Count me as one of the many saddened Monday to learn of the death of Maj. Thomas Cribbs, perhaps the finest cop I ever knew and probably ever will know.
I think most reporters who have worked the Hinesville crime beat and benefited from his knowledge, patience and kindness will say something like that.
I also suspect most who covered a story in which he was involved — solving one heinous crime or another, and there never seemed to be a shortage of those — called him Maj. Cribbs, out of respect.
There wasn’t any Tommy, or Tom, at least not on this end. Not from me.
I knew what he kept under his desk.
He showed me, once, at some point during that year or so in the late 1990s when I covered cops and was in his office doing an interview.
I may’ve asked him if he ever worried about anyone trying to get even for his putting them in the slammer.
He rolled that chair back and pulled out what looked to my untrained eye like some kind of Uzi. And then he pulled out something else that looked pretty dangerous, with a grin on his face and a gleam in his eye.
Or maybe I’m just remembering wrong.
I am always a bit slow off the mark — only got to E4 in the Army and barely graduated college — when it comes to some things, like automatic weapons and nuclear physics.
But I do recall the firepower Maj. Cribbs brandished that day would’ve certainly made me think twice about storming his office.
Back then, you got the police reports downstairs, but you got the real information upstairs, where Maj. Cribbs and his assistant, now HPD Chief Detective Chris Reid, led an able group of investigators who stayed busy. I haven’t seen many of them in ages, but I recall their names and I suspect they’re deeply saddened by this.
Maj. Cribbs must’ve been a joy to work for, whether you liked him (as I did) or not (I don’t know anyone who fits that bill, apart maybe from some folks who he sent up the river).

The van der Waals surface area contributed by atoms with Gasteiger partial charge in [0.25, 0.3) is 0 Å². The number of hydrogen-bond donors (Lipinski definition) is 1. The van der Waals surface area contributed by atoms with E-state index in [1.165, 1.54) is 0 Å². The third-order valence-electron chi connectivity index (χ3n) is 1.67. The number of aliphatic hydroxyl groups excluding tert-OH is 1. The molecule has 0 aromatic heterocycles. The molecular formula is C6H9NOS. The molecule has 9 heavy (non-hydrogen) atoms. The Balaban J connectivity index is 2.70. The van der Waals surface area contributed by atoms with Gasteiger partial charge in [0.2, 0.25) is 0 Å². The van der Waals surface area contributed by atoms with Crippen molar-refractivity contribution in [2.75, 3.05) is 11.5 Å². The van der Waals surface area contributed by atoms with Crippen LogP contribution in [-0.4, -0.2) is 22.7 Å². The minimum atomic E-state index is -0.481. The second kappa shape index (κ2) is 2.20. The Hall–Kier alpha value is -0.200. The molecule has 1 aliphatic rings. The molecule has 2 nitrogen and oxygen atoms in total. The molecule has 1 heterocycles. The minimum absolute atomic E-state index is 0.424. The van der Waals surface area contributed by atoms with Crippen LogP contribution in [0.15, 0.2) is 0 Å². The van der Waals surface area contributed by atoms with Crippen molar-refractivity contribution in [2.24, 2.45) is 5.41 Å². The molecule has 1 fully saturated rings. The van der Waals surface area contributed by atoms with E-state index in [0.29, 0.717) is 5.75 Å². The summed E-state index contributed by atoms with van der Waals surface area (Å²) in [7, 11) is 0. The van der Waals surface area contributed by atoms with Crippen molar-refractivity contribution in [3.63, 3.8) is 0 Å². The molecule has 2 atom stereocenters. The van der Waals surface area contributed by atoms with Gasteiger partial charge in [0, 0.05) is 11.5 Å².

The man just knew so much cop stuff. Ask anyone who knew him, and they’ll tell you.
He was a born detective. Sure, he was a graduate of the FBI and GBI academies, but he probably could’ve taught them a thing or two.
Maj. Cribbs also had, at one point, a thumb he kept in a mason jar of alcohol, or some clear liquid.
I got to see it, too, and got the backstory. It turns out there had been this fight, and one guy bit another guy’s thumb off. Rather than swallow, he spit the thumb out and Maj. Cribbs kept it as evidence, or something, or maybe hung on to just because, well, let’s face it. It’s not every day you run across a loose thumb.
I’d enjoy working for a guy like that. A guy who knew his stuff and kept an Uzi under his desk and a thumb in his jar.
And even before cigar smoking got to be something of a fad and all the cool kids did it, Maj. Cribbs smoked cigars. But he wasn’t a bombastic sort, never bragged about this case or that. He was soft spoken and called you sir a lot, and everyone said you could take what he said to the bank because it was gold.
If you were a reporter, Maj. Cribbs wouldn’t do your job for you, but he wouldn’t make it harder for you to do, either. Those are the folks you truly respect. The ones who treat you like a human being with a job to do, cut to the chase and tell you what they know and can, and sometimes, help you connect dots when you are too busy or tired or obtuse to connect them yourself.
There was the morning I was told to pay special attention to an incident report involving a kidnapping in Liberty County that also involved someone from Hinesville and, as it turned out, Richmond Hill. Before I could get settled in my desk, the man embarked on what would ultimately be a two-day, two-state crime spree that resulted in one of Richmond Hill’s first murders in memory (at that time) and ended with the guy getting into a shootout on a South Carolina highway with some SLED agents.
I’d never have pieced the way this whole thing together early enough to report it had Maj. Cribbs not let me know off record ahead of time that the guy first went postal in Liberty County.
He also taught me not to believe everything I see in a police report. There was a woman who claimed she was abducted from a convenience store by a man who’d hidden in her back seat. He’d forced her at knife point to drive out to some lonely road where he raped her, then turned her loose.
That was her story. But the woman didn’t realize that the video cameras at the store where she claimed this took place were working and showed it never happened. She admitted making up the report.
When I left here in 2006 to go to Bryan County, Maj. Cribbs gave me some advice on how to deal with the folks over there and we promised to keep in touch.
I really wish now I had kept my part of that bargain, but you always figure you have another day to go say hello. And then you don’t. Maj. Cribbs was one of a kind, and one of the best for 41 years. And even though I only knew him for a little while, I respected him greatly. I thought you should know.